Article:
Matthew Continetti has a piece in this weekend’s Weekly Standard hailing Sarah Palin as the ideal leader of a new populist uprising. One obvious objection to his thesis: The populist Sarah is in fact one of the most unpopular figures in American life.
According to Gallup, 63% of Americans say they would never consider voting for her. By a margin of 62%-31% Americans rate Palin “unqualified” to serve as president – by far the worst score for any leading Republican.
In comparison, only 51% of Americans say they would never consider voting for Mitt Romney or Mike Huckabee – and a plurality of Americans rate the two as “qualified”: 50-36 say Huckabee is qualified, 49-39 say Romney is qualified.
Palin supporters have constructed an alternative reality in which their heroine is wildly cheered by the American yeomanry, and despised only by a small coterie of sherry-drinking snobs. No contrary evidence, no matter how overwhelming and uncontradicted, can alter this view: not the collapse in Palin’s support in just 5 weeks in 2008, not the statistical studies that show her as the only vice presidential nominee in history to have hurt her ticket, not her rampant unpopularity with American women, not her own flinching from a second encounter with the Alaskan electorate.
In this regard, Continentti’s comparison of Palin to William Jennings Bryan begins to look not only apt, but ominous.
Like Palin, Bryan had some good ideas. He was right about free trade, and he was right too about the gold standard. (Even if his alternative would have been unworkable in its own way.) But he made himself so culturally obnoxious to the American majority that he dragged even his good ideas down to defeat with him. Everybody knows Bryan’s famous line about the “cross of gold.” Not so well remembered are the lines that killed his candidacy in 1896:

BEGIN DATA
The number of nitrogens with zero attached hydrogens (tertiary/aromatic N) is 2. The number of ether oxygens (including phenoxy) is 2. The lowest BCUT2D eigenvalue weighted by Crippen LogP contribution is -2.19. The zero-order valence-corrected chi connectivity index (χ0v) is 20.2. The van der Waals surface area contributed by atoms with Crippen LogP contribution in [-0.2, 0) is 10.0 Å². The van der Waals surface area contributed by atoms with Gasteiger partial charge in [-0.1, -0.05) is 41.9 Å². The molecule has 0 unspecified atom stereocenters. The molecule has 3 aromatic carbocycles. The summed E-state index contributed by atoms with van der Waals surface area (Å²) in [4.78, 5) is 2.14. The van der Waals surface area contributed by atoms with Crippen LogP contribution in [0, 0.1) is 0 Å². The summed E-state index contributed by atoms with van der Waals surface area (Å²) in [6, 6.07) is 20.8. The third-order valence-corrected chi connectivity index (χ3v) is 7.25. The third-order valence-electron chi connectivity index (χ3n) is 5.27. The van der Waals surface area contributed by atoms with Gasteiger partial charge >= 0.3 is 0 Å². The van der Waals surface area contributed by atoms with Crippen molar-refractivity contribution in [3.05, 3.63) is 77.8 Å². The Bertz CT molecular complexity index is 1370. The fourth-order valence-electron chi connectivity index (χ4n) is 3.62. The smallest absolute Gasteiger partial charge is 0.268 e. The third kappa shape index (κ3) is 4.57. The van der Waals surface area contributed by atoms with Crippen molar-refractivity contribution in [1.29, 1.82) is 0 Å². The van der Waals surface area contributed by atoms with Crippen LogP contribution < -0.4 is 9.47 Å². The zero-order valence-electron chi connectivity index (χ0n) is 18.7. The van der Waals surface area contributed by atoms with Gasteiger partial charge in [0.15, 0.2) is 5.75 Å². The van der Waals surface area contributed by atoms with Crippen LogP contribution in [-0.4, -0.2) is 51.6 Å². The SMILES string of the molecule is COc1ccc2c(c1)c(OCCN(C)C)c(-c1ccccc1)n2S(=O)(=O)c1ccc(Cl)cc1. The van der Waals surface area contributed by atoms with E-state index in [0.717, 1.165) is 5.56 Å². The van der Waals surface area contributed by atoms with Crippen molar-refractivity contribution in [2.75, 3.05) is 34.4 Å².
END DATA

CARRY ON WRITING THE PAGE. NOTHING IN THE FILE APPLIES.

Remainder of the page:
Burn down your cities and leave our farms, and your cities will spring up again as if by magic. But destroy our farms and the grass will grow in the streets of every city in the country.
This was not the way to talk to a rapidly urbanizing nation.
Bryan ran for president three times. He lost every time, and by dwindling margins: 46.7% of the vote in 1896, 45.5% in 1900, and 43% in 1908. Yet not all was lost for him. After four consecutive defeats, the country finally did turn to the Democrats in 1912. Many of the important reforms Bryan had urged over his unsuccessful career were enacted into law. Of course in the interval, Bryan’s party had turned to a new leader: a former president of Princeton University and author of an outstanding work of political science.
The professor won what had eluded the preacher, in part because unlike the preacher, he did not look obviously unequal to the job.